Hon. Folks, did IMF suggest Malawi should renegotiate with donors? Adhering to this advice could be politically embarrassing to APM who is on record as having said we are managing just fine without direct budgetary support.
His populist ant-aid spin is to acknowledge as patriots those who say Malawi should throw away the beggar’s bowl. These proponents of economic sovereignty at any cost are driven by the shame of being an independent nation for 53 years while economically remaining a baby wiping its nose with the back its hand.
Some of the folks in this camp have peddled theories that aid is a donor tool for keeping us under the bondage of neo-colonialism. Others have even went to the extent of looking at aid through a classroom window, citing the works of scholars who have argued that aid has little, if any, impact on poverty.
They rightly argue that our future is in our hands and that if we can change the mindset, think outside box and break sweat, we have in abundance resources that we can use to be food secure, develop our country and improve our living standards.
To all APM added the theory of banking on loans to fund our development agenda. When Cashgate resulted in abrupt budgetary support exist from Malawi and donors opting for funding relief and development programmes through non-budgetary channels, government increasingly looked to China and India for loans.
Local economists have also generally supported borrowing; saying loans are justified if incurred for investment. Unfortunately, our curse where loans are concerned isn’t so much on whether government is borrowing wisely or unwisely.
Rather, it’s on its failure to use the loans effectively and efficiently. There is very little to show for loans from India meant for the Green Belt Initiative. The tractors and other farm machinery bought inexplicably ended up in the backyard of the elite as family assets. What’s for us to settle is the debt and the interest it attracts.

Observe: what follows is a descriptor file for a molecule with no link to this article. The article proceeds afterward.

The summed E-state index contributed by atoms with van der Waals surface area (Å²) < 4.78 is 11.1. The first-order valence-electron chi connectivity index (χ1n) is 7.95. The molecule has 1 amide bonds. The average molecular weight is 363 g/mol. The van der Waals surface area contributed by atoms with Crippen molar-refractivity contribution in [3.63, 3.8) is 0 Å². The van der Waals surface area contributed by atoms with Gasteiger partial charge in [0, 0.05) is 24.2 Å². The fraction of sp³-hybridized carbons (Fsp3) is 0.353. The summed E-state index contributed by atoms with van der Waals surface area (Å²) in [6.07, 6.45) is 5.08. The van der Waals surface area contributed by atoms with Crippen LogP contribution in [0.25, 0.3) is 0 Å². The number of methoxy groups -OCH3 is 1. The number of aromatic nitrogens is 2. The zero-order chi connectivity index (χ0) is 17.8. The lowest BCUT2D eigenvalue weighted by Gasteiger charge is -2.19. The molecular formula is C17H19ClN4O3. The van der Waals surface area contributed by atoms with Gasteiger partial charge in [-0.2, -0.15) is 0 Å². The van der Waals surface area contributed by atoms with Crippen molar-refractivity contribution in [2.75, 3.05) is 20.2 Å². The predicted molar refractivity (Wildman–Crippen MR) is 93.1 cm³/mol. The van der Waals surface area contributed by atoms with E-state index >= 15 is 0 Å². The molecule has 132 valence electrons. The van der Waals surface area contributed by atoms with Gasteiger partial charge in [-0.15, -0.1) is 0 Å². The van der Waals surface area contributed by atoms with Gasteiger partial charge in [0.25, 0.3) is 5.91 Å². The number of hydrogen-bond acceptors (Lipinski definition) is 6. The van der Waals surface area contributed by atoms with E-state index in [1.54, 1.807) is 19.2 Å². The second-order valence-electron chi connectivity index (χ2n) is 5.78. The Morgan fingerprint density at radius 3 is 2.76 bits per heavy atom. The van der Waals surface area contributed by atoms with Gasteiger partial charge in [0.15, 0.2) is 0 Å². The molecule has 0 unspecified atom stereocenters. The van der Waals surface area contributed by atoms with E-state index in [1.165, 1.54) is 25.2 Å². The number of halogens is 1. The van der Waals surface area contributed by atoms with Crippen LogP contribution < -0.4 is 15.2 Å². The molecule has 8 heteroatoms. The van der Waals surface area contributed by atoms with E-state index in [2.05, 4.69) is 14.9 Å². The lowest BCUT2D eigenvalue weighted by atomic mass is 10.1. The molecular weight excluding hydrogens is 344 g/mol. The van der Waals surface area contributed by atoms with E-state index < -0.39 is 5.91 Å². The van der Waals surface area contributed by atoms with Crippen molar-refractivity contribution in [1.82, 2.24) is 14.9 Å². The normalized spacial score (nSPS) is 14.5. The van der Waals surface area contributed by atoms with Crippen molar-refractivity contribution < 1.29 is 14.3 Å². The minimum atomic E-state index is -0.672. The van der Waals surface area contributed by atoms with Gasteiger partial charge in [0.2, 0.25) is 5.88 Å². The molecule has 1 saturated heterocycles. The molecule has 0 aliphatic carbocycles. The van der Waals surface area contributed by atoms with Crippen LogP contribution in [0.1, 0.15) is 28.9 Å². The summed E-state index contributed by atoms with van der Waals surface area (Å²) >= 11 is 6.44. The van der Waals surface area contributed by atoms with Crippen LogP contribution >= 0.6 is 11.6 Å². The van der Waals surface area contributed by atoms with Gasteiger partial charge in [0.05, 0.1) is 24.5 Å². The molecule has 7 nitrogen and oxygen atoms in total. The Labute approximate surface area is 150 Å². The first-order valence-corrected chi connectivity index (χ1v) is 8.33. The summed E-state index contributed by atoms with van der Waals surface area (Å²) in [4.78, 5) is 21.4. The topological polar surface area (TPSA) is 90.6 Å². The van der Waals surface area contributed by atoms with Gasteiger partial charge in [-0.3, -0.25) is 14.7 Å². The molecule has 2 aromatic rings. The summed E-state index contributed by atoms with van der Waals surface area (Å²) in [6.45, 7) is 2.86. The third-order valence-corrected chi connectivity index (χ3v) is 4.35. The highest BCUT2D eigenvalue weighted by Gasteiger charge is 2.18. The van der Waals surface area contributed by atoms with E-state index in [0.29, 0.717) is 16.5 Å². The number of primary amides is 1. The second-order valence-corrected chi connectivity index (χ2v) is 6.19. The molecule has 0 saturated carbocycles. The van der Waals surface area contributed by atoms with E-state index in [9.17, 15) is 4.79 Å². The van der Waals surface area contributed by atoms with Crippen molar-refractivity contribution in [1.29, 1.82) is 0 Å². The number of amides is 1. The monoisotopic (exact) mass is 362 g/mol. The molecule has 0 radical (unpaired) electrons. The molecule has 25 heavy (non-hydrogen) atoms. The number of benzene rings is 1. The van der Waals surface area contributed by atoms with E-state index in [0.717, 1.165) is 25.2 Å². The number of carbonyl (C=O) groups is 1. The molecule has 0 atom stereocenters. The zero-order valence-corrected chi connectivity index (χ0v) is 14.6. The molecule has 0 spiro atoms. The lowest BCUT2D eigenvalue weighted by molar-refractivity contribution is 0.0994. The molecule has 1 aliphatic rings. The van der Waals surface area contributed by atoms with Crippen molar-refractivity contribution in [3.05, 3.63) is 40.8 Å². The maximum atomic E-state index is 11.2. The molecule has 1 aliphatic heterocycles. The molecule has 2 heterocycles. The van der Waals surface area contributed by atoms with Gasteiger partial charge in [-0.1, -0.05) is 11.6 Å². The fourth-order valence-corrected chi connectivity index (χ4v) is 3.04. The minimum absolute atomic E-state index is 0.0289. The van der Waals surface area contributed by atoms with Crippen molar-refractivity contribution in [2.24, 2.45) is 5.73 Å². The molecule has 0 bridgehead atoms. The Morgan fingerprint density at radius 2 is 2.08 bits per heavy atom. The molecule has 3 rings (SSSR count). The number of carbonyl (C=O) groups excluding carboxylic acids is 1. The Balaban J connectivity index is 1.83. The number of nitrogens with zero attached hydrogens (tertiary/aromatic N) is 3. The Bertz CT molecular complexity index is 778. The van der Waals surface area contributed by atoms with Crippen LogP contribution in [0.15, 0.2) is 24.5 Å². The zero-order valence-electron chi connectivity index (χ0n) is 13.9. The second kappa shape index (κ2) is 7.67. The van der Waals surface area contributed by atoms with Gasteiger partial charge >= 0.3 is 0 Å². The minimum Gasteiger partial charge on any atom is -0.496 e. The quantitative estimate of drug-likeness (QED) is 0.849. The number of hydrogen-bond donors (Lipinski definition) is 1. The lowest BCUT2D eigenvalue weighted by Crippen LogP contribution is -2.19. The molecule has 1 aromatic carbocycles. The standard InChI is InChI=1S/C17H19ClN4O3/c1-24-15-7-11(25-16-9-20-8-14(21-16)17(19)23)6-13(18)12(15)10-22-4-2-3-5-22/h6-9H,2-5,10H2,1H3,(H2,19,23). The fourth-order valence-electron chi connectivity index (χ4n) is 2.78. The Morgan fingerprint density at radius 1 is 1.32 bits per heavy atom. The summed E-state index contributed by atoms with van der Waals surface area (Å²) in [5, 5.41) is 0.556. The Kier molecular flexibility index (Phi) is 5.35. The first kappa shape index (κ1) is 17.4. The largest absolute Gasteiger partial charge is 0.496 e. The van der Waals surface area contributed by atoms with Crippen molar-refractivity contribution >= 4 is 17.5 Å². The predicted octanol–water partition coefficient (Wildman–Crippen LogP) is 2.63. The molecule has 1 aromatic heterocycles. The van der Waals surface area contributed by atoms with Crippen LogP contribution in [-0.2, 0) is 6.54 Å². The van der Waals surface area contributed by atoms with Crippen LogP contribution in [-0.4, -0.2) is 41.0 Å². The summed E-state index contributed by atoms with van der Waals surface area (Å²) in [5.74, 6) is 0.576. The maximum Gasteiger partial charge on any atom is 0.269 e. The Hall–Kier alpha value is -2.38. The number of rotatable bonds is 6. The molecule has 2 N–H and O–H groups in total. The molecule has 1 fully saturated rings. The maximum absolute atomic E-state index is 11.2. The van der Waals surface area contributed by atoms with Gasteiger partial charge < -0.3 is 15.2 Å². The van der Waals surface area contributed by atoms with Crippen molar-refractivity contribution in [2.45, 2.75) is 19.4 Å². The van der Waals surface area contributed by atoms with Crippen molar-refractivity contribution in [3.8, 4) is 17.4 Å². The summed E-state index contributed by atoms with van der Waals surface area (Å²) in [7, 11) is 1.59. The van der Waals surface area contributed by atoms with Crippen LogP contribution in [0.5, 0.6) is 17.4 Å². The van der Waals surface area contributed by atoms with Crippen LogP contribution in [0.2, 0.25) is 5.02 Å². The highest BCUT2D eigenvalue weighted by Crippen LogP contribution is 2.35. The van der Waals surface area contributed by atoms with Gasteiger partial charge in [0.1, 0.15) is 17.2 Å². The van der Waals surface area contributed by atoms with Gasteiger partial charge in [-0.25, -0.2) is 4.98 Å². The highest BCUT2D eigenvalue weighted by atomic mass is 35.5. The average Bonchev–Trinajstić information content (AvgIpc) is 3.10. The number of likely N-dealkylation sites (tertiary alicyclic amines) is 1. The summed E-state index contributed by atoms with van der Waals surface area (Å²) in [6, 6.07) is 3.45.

The same is true of the loans for the construction of roads and other infrastructural projects. The projects linger on way beyond the duration and cost overruns are regarded as normal. What really matters is having the road as proof of chitukuko (development) to point at in election times. Who cares about using loans effectively and efficiently?
But IMF deputy director for the African Department Michael Atingi-Ego, while in the country recently for stakeholder discussions on the Extended Credit Facility (ECF), disabused the APM government of banking too much on loans for financing its development agenda.
He noted that as a country at “moderate risk of debt distress”, Malawi doesn’t have the capacity to borrow substantial amounts for fixing of its bareback infrastructural patches. His suggested way forward: re-engage donors.
There’s no denying that Malawi is a beautiful country endowed with nice weather, good fertile land and an expanse of fresh water covering its entire length from Karonga to Nsanje. There are precious stones as well as fauna and flora that can all be monetised.
But any point in the value chain—be it maximising production, conserving the environment, preserving harvest, packaging, labelling transportation or marketing , etc—requires knowledge, skills and capital.
The fact is that knowledge and skills are paltry, especially at the subsistent level where the majority are crammed, and capital is virtually non-existent. To wean ourselves from donors now, when draught and floods can result in up to 40 percent of the population being food-insecure, is suicidal.
In fact, the more time we waste hating donors and denying inefficiency, inertia and corruption, the worse our situation would be by the time we wake up. We are too poor to stand alone and produce competitively.
Wake up APM and start talking in earnest to donors!